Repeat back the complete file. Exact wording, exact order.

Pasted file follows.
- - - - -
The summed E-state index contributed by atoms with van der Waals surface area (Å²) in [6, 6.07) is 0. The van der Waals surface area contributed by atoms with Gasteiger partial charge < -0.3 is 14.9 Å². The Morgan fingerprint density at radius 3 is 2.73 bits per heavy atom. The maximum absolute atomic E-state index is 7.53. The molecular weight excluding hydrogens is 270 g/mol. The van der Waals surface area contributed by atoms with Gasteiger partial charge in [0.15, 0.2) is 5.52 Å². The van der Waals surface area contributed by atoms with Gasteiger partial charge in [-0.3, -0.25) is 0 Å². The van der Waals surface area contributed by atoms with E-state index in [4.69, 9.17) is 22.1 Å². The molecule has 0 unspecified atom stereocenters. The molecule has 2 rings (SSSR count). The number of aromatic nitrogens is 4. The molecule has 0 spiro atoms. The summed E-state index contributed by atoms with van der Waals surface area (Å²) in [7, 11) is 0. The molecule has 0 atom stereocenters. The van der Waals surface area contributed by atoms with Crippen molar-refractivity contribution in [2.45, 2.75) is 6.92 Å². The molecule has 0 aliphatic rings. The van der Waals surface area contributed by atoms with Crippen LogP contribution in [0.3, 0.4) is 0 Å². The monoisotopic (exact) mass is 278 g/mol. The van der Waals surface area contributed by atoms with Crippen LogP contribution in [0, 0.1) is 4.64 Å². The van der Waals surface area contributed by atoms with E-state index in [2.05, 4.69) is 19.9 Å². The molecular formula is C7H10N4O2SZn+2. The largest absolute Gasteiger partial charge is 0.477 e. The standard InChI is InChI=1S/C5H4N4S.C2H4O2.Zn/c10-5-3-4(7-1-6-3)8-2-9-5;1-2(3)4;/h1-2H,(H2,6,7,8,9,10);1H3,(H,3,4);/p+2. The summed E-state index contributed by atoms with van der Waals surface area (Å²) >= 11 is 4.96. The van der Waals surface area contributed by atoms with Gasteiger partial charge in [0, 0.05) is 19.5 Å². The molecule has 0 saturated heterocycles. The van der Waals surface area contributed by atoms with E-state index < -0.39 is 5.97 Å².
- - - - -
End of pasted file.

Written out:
The summed E-state index contributed by atoms with van der Waals surface area (Å²) in [6, 6.07) is 0. The van der Waals surface area contributed by atoms with Gasteiger partial charge < -0.3 is 14.9 Å². The Morgan fingerprint density at radius 3 is 2.73 bits per heavy atom. The maximum absolute atomic E-state index is 7.53. The molecular weight excluding hydrogens is 270 g/mol. The van der Waals surface area contributed by atoms with Gasteiger partial charge in [0.15, 0.2) is 5.52 Å². The van der Waals surface area contributed by atoms with Gasteiger partial charge in [-0.3, -0.25) is 0 Å². The van der Waals surface area contributed by atoms with E-state index in [4.69, 9.17) is 22.1 Å². The molecule has 0 unspecified atom stereocenters. The molecule has 2 rings (SSSR count). The number of aromatic nitrogens is 4. The molecule has 0 spiro atoms. The summed E-state index contributed by atoms with van der Waals surface area (Å²) in [7, 11) is 0. The molecule has 0 atom stereocenters. The van der Waals surface area contributed by atoms with Crippen molar-refractivity contribution in [2.45, 2.75) is 6.92 Å². The molecule has 0 aliphatic rings. The van der Waals surface area contributed by atoms with Crippen LogP contribution in [0.3, 0.4) is 0 Å². The monoisotopic (exact) mass is 278 g/mol. The van der Waals surface area contributed by atoms with Crippen LogP contribution in [0, 0.1) is 4.64 Å². The van der Waals surface area contributed by atoms with E-state index in [2.05, 4.69) is 19.9 Å². The molecular formula is C7H10N4O2SZn+2. The largest absolute Gasteiger partial charge is 0.477 e. The standard InChI is InChI=1S/C5H4N4S.C2H4O2.Zn/c10-5-3-4(7-1-6-3)8-2-9-5;1-2(3)4;/h1-2H,(H2,6,7,8,9,10);1H3,(H,3,4);/p+2. The summed E-state index contributed by atoms with van der Waals surface area (Å²) >= 11 is 4.96. The van der Waals surface area contributed by atoms with Gasteiger partial charge in [0, 0.05) is 19.5 Å². The molecule has 0 saturated heterocycles. The van der Waals surface area contributed by atoms with E-state index < -0.39 is 5.97 Å².